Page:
No matter how good or how bad our Raptors are, there's one thing that they have to keep remembering.
At the end of the day, wins are what matters.
And winning is accomplished by execution. Right about now, the only thing the Raptors should be doing is executing deportation documents for Will Solomon. Sure, I've always been one to harp on the guy, but making excuses and covering for the man who is clearly not doing a proper job is not acceptable. Well, scarily enough, that fits this team's M.O. Yes, we know it's bad to call out your teammates after a tough loss, but it's inexcusable to allow a man such as Solomon to dictate an offense that has him hoist up two three pointers with the game on the line when he's shooting a mere 23% from 3 point range for the season. When he makes that kind of unilateral decision, there has to be consequences.
Proper execution though, is defined by closing out quarters, halves, and games. It means that when you're up 12 points, you make it extremely difficult for the other team because you continue to execute on offense. It means that even if some of your players are not having a stellar night, your defense functions well enough to put you in a position to win.
The Raptors, unfortunately, just don't do it.
And so sometimes, when the Raptors have their game on, they end up out working over the better teams of the league. And when they lose their focus, they lose to clubs like Washington, a team that can also potentially turn it up on any given night. With guys such as Antwain Jameson and Caron Butler, the Wizards have the potential to make life very difficult for the Raptors from the wing position. Luckily, the Raptors themselves outmatch the Wizards in other areas. If they hope to win, the Raptors will have to:
1) Not Let Secondaries Become a Factor -
Andray Blatche, Mike James, and Jarvaris Crittenton all have to be challenged and can't be allowed to become a surprise star of the night. Blatche has always been a difficult match up for the Raptors. Crittenton is replacing an injured DeShawn Stevenson is a player the Raptors have to pay attention to as an unlikely supplier of rebounds and assists. Mike James' mentality to "be the man" has to be exploited properly by both Will Solomon and Roko Ukic. Unfortunately, I get the willies just thinking about Solomon and James jacking up "shats" for the title of "most destructive starting point guard".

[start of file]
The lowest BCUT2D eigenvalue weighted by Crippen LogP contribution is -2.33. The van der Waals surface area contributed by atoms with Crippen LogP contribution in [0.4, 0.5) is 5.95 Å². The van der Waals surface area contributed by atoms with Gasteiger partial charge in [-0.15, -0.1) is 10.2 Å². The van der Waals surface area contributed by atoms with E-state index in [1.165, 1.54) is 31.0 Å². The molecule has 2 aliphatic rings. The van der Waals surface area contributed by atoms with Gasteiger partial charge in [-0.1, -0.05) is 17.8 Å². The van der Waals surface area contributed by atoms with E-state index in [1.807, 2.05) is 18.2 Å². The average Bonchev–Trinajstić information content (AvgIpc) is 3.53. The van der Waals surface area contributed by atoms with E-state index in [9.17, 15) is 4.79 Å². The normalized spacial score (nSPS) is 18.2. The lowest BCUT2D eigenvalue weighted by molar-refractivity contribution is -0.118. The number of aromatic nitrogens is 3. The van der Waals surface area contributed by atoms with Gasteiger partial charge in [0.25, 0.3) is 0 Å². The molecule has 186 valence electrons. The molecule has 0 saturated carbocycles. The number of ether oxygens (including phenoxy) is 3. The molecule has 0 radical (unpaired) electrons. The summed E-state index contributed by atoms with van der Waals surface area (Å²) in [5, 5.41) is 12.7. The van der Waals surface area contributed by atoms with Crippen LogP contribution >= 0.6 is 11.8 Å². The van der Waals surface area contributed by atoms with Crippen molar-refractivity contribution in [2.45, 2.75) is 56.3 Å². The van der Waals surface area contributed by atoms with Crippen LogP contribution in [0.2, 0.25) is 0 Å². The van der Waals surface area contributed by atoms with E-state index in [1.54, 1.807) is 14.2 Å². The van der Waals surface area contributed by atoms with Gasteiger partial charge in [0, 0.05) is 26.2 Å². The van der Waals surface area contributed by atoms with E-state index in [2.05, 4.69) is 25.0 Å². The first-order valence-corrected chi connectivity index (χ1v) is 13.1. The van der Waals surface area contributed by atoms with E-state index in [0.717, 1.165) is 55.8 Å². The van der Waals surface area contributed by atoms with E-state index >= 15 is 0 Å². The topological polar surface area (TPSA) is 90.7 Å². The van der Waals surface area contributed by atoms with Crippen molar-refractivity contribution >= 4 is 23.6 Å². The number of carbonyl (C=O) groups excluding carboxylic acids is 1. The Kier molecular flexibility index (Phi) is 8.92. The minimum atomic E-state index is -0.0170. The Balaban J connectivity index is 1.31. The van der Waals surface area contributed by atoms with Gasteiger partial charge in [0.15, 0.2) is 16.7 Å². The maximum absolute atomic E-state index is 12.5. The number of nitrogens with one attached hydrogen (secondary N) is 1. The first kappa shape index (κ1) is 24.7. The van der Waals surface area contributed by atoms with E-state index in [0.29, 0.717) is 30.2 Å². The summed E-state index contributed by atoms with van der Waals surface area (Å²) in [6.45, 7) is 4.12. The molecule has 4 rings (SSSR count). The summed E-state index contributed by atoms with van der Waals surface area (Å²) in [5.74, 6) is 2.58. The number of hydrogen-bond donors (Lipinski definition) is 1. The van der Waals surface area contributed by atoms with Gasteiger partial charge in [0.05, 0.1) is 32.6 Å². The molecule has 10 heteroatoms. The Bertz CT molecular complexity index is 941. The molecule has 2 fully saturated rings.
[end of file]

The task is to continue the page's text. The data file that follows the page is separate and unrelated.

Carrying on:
2) Control the Interior -
The Wizards shoot about 30.5% from beyond the arc, and have never regained the loss of the clutch scoring presence of Roger Mason Jr. Against the Wizards, the Raptors need to make sure they hold the interior and play the percentages. If the Wizards start making their shots, the Raptors should adjust accordingly, but until such a time, the game plan has to be that the Raptors allow the Wizards to attempt to bomb from long distance. With only Juan Dixon and Antonio Daniels able to shoot above 35% from the 3pt line, the Raptors should be able to use this weakness to their advantage, so long as they manage to get to those long rebounds ahead of the Wizards.
3) Jay Triano's Substitution Pattern -
Newspaper reporters have said it. Commentators on our website have said it. Heck, I've said it. It just simply makes no sense to keep playing Will Solomon the amount of minutes we've been seeing him play lately. Sure, you might be shielding Roko Ukic from the harsh realities of the NBA, but if you're not winning and not developing Roko, then what are you doing anyways? Sam Mitchell required a stern talking to when he first picked up Bargnani, and I'd imagine if Triano continues to give Solomon the majority of the minutes, Colangelo is going to have another talk with his coach.
If the Raptors lose this game, it probably doesn't mean the end of the world for the franchise, but we can honestly say that we have more than a pattern and have something closer to a trend.
In the past, the Raptors used to be a team that surprisingly upset top contenders. Now, they're surprisingly losing to the bottom feeders of the league. One, is the mark of a team that's forging ahead to be the best in the division, the other is a team that's lost its way and is struggling to make the playoffs.
If this year's team is going to turn it around, it can't give away well earned wins with terrible losses. We've already had too many of those this year, and it's just unacceptable to sit through many more of them.